This gives a nice overall of my experiment, but in the middle of all this I got a little greedy. Using my zoom lens on the FujiFilm X-T1, I made a tight view of the IWT (with the filter).

As is often the case with last second changes, I didn’t get my exposure quite right. My feeling was that the RAW file was about 1/3 of a stop too dark.

Nice try, but my exposure was a bit dark.
Nice try, but my exposure was a bit dark.

I imported my RAW file into Lightroom and made a variety of small corrections. First I altered the level. I also lightened up the entire image slightly and warmed up the color temperature. Is this an improvement?
I imported my RAW file into Lightroom and made a variety of small corrections. First I altered the level. I also lightened up the entire image slightly and warmed up the color temperature. Is this an improvement?

As with most of my photography, I consider this a work in progress. In all likelihood, before long I’ll be back at Islandbridge Junction to further refine my experiment.

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Irish Rail by the rules at Hazelhatch, September 2015.

Sometimes I try to play by the rules.

It was rare glorious sunny day back in September 2015. Irish Rail had a full complement of trains on the move. Catching clean 071 class diesel 077 with the second IWT Liner was a bonus.

I exposed these photos along the Dublin-Cork line at Hazelhatch (about ten miles southwest of Dublin). Special thanks to John Cleary, who advised me on the day’s program, provided road-based transport and suggested some angles.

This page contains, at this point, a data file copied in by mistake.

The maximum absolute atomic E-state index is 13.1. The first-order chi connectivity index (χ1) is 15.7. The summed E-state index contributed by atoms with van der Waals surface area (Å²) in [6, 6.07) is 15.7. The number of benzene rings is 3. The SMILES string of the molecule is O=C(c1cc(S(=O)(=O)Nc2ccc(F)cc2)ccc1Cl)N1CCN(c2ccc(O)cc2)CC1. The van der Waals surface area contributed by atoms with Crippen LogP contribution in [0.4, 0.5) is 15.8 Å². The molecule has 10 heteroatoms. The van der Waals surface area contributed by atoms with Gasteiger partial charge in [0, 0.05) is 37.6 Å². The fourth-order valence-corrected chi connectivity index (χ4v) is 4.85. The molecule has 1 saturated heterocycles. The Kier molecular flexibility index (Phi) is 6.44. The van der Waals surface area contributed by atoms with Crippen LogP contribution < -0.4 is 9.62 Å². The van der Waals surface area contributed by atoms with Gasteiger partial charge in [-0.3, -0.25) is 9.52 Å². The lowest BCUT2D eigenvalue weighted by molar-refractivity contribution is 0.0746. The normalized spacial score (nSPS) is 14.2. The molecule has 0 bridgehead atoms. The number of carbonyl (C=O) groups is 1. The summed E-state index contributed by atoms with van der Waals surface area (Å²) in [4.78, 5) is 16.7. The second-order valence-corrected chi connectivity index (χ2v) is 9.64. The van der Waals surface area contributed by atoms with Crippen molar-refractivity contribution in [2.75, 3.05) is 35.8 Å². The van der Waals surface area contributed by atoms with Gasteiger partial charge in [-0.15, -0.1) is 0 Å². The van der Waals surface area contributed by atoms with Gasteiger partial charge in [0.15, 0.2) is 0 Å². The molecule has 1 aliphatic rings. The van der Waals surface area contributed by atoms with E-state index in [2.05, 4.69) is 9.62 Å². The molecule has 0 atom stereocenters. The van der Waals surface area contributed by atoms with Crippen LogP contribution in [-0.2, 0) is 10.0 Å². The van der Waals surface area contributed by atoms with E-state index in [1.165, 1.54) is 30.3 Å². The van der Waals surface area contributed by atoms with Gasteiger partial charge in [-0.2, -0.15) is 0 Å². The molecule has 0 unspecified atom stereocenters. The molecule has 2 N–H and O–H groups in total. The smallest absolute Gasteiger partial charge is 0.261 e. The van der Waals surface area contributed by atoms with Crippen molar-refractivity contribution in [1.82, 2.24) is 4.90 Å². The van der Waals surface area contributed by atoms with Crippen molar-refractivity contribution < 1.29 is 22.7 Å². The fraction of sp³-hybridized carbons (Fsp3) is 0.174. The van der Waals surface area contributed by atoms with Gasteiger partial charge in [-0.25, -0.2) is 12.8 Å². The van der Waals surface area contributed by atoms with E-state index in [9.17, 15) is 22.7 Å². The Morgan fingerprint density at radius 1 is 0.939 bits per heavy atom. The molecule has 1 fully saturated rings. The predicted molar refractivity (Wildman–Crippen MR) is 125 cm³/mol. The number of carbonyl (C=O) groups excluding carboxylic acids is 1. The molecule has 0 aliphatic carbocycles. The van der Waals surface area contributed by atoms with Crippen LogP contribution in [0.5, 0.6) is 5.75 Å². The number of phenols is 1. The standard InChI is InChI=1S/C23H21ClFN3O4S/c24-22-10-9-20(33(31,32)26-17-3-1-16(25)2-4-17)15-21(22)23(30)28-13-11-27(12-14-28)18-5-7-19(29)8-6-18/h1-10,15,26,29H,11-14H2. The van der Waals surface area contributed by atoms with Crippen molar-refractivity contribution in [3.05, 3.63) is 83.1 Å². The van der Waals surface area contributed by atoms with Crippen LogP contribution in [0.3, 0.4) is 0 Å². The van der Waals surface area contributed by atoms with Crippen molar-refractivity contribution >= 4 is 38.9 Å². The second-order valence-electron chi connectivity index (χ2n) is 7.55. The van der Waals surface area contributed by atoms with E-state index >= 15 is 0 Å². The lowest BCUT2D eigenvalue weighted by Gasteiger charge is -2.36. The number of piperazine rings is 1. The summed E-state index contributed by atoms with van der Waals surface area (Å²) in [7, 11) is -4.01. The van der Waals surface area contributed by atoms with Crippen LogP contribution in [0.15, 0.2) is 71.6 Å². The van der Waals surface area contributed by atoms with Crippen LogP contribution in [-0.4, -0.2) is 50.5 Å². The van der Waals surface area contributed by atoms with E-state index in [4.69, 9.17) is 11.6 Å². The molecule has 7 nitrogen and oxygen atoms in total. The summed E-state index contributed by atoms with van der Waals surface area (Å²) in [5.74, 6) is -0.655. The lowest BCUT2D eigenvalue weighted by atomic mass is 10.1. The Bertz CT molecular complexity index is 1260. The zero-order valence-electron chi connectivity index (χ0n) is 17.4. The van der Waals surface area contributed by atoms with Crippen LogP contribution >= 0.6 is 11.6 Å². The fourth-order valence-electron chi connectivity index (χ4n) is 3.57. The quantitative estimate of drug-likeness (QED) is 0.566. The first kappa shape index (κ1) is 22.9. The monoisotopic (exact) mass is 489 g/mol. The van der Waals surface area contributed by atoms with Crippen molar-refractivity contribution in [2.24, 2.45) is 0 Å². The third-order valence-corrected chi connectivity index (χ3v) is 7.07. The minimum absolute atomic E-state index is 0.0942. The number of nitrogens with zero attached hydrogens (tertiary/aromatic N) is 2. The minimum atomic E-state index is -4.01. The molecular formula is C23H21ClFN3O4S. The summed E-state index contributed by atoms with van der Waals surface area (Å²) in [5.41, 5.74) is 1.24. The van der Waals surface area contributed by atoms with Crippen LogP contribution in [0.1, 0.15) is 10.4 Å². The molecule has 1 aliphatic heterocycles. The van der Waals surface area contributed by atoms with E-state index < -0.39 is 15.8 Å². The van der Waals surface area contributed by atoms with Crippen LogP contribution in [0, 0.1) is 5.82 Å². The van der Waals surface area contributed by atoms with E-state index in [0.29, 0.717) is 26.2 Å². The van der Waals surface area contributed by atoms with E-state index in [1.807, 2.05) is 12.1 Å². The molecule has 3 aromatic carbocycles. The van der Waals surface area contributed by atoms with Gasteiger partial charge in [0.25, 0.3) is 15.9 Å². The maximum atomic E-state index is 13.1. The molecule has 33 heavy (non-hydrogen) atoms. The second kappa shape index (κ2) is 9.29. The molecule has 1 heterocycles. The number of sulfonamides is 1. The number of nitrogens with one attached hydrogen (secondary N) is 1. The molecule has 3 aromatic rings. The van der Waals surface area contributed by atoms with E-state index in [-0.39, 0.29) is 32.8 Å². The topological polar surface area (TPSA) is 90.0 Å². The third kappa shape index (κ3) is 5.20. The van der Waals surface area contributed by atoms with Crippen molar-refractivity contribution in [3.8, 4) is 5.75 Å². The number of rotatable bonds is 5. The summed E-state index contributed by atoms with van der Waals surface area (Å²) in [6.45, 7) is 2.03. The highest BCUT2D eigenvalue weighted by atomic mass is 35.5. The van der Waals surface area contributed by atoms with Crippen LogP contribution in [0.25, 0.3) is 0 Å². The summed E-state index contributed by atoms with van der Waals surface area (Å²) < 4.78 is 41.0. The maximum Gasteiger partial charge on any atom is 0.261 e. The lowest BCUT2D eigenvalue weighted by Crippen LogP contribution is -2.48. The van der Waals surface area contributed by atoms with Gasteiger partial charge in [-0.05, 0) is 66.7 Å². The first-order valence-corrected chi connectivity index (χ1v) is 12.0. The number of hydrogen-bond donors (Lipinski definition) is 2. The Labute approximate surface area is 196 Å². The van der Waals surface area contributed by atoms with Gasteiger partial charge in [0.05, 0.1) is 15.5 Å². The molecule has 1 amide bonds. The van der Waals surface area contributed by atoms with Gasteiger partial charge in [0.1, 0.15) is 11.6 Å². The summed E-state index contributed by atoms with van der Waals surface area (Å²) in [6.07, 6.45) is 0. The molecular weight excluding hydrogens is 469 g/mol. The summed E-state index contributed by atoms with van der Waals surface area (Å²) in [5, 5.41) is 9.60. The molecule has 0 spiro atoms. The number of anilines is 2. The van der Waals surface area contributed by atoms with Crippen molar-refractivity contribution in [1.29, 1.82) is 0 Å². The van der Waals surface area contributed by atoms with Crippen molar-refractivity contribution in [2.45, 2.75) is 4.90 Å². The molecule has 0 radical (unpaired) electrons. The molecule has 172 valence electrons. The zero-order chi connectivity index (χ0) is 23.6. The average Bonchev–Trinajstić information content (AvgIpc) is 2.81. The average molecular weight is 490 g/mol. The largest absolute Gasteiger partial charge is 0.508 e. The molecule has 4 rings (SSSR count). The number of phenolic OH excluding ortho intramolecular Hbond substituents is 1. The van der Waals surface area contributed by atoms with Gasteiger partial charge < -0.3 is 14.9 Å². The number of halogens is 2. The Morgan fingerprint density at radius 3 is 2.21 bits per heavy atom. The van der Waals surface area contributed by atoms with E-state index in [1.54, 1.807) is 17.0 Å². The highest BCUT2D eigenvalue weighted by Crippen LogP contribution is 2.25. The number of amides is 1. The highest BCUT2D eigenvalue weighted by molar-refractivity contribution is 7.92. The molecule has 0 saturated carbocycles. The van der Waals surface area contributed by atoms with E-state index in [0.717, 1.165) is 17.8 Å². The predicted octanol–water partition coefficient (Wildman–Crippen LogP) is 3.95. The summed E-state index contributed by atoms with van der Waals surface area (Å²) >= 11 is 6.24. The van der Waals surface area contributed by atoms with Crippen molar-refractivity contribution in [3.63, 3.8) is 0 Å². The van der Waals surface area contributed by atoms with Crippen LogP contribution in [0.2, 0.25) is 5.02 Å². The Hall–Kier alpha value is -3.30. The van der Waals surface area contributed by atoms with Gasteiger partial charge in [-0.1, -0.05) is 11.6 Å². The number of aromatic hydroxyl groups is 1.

Down Irish Rail InterCity Railcar at Hazelhatch. FujiFilm X-T1 photo.
Down Irish Rail InterCity Railcar at Hazelhatch. FujiFilm X-T1 photo.

Irish_Rail_2nd_IWT_Liner_at_footbridge_Hazelhatch_Station_close_DSCF3273

Irish_Rail_2nd_IWT_Liner_at_footbridge_Hazelhatch_Station_tight_DSCF3275

Photos by the rules:

  • Sunny day; tick!
  • Sun at least 30 degrees above the horizon and over right shoulder and positioned for evenly-lit three-quarter view; tick!
  • Rolling stock nearly free from shadows; tick!
  • Polls and wires minimized; tick!
  • View of railway wheels; tick!
  • shutter speed fast enough to stop the action; tick!
  • Trees and fences safely in the distance; tick!

Bonus qualifications: nominal elevation, clearly identifiable location and clean equipment.

Points subtracted: zoom lens used instead a prime ‘standard lens’. Digital used instead of film. Colour used instead of black & white. Evidence of people in some of the photos (minus two points, Tsk!)

Everyday Tracking the Light presents new material (qualified and otherwise).

 

Tracking the Light Extra—IWT crosses in front of my bus to the airport